The most compelling argument for genetic modification is not accepting science or progressive ideals, it is that it has caused food production to dematerialize in dramatic fashion. Scientific optimization of plants, superior to all genetic modification schemes of the last 12,000 years, have allowed American farmers to raise more food on less land than was dreamed possible. 

There is a cultural tug of war happening in the developing world. Experts and policy makers want to embrace science but environmental groups promoting fear and doubt manage to scare the public. Yet there is a practical metric every farmer in India can see - ozone pollution in India damages enough food to feed 94 million people. 

it's not just agriculture - with modern energy solutions they would have fewer emissions from cooking stoves and vehicles also, but agriculture is a problem that can be fixed without outside investments of billions of dollars. A new study looked at the agricultural effects in 2005 of high concentrations of ground-level ozone and extrapolated f the effects of ozone damage over the first decade of the 21st century (so use caution when accepting those results).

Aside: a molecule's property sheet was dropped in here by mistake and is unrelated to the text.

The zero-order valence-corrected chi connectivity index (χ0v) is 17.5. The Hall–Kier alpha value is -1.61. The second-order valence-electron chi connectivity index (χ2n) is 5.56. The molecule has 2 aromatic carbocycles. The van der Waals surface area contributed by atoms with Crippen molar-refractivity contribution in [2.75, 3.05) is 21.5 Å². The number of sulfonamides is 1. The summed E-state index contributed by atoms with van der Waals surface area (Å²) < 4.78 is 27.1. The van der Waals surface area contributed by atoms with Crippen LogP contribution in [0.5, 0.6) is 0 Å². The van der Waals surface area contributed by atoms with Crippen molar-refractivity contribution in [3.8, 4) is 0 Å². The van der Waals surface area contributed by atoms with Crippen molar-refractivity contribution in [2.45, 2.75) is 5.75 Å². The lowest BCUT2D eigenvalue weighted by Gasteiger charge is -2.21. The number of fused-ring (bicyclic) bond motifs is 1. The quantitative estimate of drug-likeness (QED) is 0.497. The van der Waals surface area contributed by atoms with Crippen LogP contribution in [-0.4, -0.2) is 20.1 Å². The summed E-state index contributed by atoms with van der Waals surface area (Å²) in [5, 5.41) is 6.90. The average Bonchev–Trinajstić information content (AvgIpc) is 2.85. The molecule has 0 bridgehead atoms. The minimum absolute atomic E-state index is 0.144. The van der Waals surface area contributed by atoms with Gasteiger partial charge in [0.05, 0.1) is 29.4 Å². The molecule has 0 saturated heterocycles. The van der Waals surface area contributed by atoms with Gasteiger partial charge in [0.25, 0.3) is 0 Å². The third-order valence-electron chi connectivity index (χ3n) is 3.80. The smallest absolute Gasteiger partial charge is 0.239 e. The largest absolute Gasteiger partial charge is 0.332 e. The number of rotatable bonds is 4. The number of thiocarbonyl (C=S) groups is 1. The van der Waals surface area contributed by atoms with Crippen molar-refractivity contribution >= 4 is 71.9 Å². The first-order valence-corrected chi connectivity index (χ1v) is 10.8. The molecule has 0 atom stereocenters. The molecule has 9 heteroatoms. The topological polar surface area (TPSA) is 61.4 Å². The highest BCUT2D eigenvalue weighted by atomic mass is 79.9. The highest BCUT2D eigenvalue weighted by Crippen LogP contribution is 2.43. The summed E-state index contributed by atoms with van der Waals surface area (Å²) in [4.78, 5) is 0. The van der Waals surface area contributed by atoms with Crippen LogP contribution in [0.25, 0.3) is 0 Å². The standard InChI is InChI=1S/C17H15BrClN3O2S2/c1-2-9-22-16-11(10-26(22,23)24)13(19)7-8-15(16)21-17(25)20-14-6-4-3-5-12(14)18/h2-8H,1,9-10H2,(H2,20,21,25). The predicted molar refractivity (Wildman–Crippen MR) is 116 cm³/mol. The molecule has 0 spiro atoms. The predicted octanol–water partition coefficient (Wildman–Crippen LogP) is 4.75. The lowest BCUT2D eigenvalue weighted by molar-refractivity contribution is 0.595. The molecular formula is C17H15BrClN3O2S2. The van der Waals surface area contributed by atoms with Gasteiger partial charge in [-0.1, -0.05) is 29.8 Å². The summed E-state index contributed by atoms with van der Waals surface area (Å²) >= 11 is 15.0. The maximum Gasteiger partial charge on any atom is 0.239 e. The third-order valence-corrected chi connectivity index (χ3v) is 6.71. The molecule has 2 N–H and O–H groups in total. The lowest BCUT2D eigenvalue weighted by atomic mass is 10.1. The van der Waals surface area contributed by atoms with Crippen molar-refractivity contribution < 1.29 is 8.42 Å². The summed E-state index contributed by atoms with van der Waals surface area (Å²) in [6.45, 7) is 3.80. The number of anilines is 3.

Pollution in Delhi, the nation's capital, is reaching Beijing levels, according to India's Air Monitoring Center. Ozone is the main component of that smog and it can cause leaf damage that stifles plant growth, injuring and killing vegetation. There are currently no air quality standards in India designed to protect agriculture from the effects of ground-level ozone pollution, according to the new study. Ground-level ozone is formed when nitrogen oxides, carbon monoxide and volatile organic compounds react with sunlight after the chemicals' release from vehicles, industry, or burning of wood or other plant or animal matter. 

According to the study, surface ozone pollution damaged 6 million metric tons (6.7 million U.S. tons) of India's wheat, rice, soybean and cotton crops in 2005. 

India could feed 94 million people with the lost wheat and rice crops, about a third of the country's poor, according to Sachin Ghude, an atmospheric scientist at the Indian Institute of Tropical Meteorology (IITM) in Pune, India and lead author of the new study. There are about 270 million Indians that live in poverty, according to the study.

Wheat – one of the country's major food sources – saw the largest loss by weight of the four crops studied in the new paper, with ozone pollution damaging 3.5 million metric tons (3.8 million U.S. tons) of the crop in 2005. Another major food source, rice, saw losses of 2.1 million metric tons (2.3 million U.S. tons), according to the new study.

Cotton – one of India's major commercial crops -- lost more than 5 percent of its 3.3 million metric ton (3.6 million U.S. tons) annual output in 2005, costing the country $70 million, according to the new research.


Policy implications



Ghude said the new paper, which is the first to quantify how much damage India's ozone pollution has caused the country's major crops on a national level, could help policymakers craft new ozone pollution standards.